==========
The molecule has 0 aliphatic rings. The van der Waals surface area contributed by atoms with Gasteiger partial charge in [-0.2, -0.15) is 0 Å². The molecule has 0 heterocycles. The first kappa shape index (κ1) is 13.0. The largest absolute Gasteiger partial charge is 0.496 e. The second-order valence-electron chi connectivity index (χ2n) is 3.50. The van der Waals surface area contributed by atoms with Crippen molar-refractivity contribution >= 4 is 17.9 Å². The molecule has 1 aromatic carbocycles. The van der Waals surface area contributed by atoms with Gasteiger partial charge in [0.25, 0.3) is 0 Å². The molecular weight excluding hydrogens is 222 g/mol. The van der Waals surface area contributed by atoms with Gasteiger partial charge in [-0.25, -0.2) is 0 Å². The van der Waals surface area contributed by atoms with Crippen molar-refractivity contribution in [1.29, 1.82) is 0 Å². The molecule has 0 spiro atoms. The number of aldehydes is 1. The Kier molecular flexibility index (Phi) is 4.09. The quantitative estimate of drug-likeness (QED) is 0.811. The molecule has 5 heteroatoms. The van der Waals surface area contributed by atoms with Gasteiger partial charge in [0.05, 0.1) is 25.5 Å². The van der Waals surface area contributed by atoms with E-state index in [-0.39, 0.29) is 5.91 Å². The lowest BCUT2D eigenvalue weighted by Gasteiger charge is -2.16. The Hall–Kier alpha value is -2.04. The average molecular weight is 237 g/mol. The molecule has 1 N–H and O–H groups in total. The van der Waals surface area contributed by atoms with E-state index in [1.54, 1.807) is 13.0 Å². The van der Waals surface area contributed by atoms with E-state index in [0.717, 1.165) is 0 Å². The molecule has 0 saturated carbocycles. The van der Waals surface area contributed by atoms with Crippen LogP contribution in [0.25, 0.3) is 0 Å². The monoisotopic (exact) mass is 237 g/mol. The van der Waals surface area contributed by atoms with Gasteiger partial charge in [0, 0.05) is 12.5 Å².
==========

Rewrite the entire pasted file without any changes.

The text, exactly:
The molecule has 0 aliphatic rings. The van der Waals surface area contributed by atoms with Gasteiger partial charge in [-0.2, -0.15) is 0 Å². The molecule has 0 heterocycles. The first kappa shape index (κ1) is 13.0. The largest absolute Gasteiger partial charge is 0.496 e. The second-order valence-electron chi connectivity index (χ2n) is 3.50. The van der Waals surface area contributed by atoms with Crippen molar-refractivity contribution >= 4 is 17.9 Å². The molecule has 1 aromatic carbocycles. The van der Waals surface area contributed by atoms with Gasteiger partial charge in [0.25, 0.3) is 0 Å². The molecular weight excluding hydrogens is 222 g/mol. The van der Waals surface area contributed by atoms with Gasteiger partial charge in [-0.25, -0.2) is 0 Å². The van der Waals surface area contributed by atoms with Crippen molar-refractivity contribution in [1.29, 1.82) is 0 Å². The molecule has 0 spiro atoms. The number of aldehydes is 1. The Kier molecular flexibility index (Phi) is 4.09. The quantitative estimate of drug-likeness (QED) is 0.811. The molecule has 5 heteroatoms. The van der Waals surface area contributed by atoms with Gasteiger partial charge in [0.05, 0.1) is 25.5 Å². The van der Waals surface area contributed by atoms with E-state index in [-0.39, 0.29) is 5.91 Å². The lowest BCUT2D eigenvalue weighted by Gasteiger charge is -2.16. The Hall–Kier alpha value is -2.04. The average molecular weight is 237 g/mol. The molecule has 1 N–H and O–H groups in total. The van der Waals surface area contributed by atoms with E-state index in [1.54, 1.807) is 13.0 Å². The van der Waals surface area contributed by atoms with E-state index in [0.717, 1.165) is 0 Å². The molecule has 0 saturated carbocycles. The van der Waals surface area contributed by atoms with Crippen LogP contribution in [0.25, 0.3) is 0 Å². The monoisotopic (exact) mass is 237 g/mol. The van der Waals surface area contributed by atoms with Gasteiger partial charge in [0, 0.05) is 12.5 Å².